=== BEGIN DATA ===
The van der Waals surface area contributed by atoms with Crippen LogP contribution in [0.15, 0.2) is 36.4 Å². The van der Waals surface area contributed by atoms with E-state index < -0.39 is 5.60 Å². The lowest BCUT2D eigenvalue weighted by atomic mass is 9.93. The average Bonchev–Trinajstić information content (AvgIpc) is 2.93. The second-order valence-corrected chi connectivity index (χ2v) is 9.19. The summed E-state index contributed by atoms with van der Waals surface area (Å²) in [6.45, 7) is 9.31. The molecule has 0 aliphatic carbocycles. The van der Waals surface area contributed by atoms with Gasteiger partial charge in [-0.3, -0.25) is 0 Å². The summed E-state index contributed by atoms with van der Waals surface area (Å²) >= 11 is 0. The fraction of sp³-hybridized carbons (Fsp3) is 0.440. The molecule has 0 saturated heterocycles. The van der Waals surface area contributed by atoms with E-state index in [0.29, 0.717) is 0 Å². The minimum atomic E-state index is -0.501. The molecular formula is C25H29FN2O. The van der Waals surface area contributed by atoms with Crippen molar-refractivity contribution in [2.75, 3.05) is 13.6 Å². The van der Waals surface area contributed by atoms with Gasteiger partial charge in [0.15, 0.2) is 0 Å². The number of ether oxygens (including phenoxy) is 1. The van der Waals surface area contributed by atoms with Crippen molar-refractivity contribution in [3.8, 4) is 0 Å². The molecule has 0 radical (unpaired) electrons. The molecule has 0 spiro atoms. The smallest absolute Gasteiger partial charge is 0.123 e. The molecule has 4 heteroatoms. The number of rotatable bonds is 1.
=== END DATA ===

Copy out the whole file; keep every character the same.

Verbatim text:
The van der Waals surface area contributed by atoms with Crippen LogP contribution in [0.15, 0.2) is 36.4 Å². The van der Waals surface area contributed by atoms with E-state index < -0.39 is 5.60 Å². The lowest BCUT2D eigenvalue weighted by atomic mass is 9.93. The average Bonchev–Trinajstić information content (AvgIpc) is 2.93. The second-order valence-corrected chi connectivity index (χ2v) is 9.19. The summed E-state index contributed by atoms with van der Waals surface area (Å²) in [6.45, 7) is 9.31. The molecule has 0 aliphatic carbocycles. The van der Waals surface area contributed by atoms with Gasteiger partial charge in [-0.3, -0.25) is 0 Å². The summed E-state index contributed by atoms with van der Waals surface area (Å²) >= 11 is 0. The fraction of sp³-hybridized carbons (Fsp3) is 0.440. The molecule has 0 saturated heterocycles. The van der Waals surface area contributed by atoms with E-state index in [0.29, 0.717) is 0 Å². The minimum atomic E-state index is -0.501. The molecular formula is C25H29FN2O. The van der Waals surface area contributed by atoms with Crippen molar-refractivity contribution in [2.75, 3.05) is 13.6 Å². The van der Waals surface area contributed by atoms with Gasteiger partial charge in [0.15, 0.2) is 0 Å². The number of ether oxygens (including phenoxy) is 1. The van der Waals surface area contributed by atoms with Crippen molar-refractivity contribution in [3.8, 4) is 0 Å². The molecule has 0 radical (unpaired) electrons. The molecule has 0 spiro atoms. The smallest absolute Gasteiger partial charge is 0.123 e. The molecule has 4 heteroatoms. The number of rotatable bonds is 1.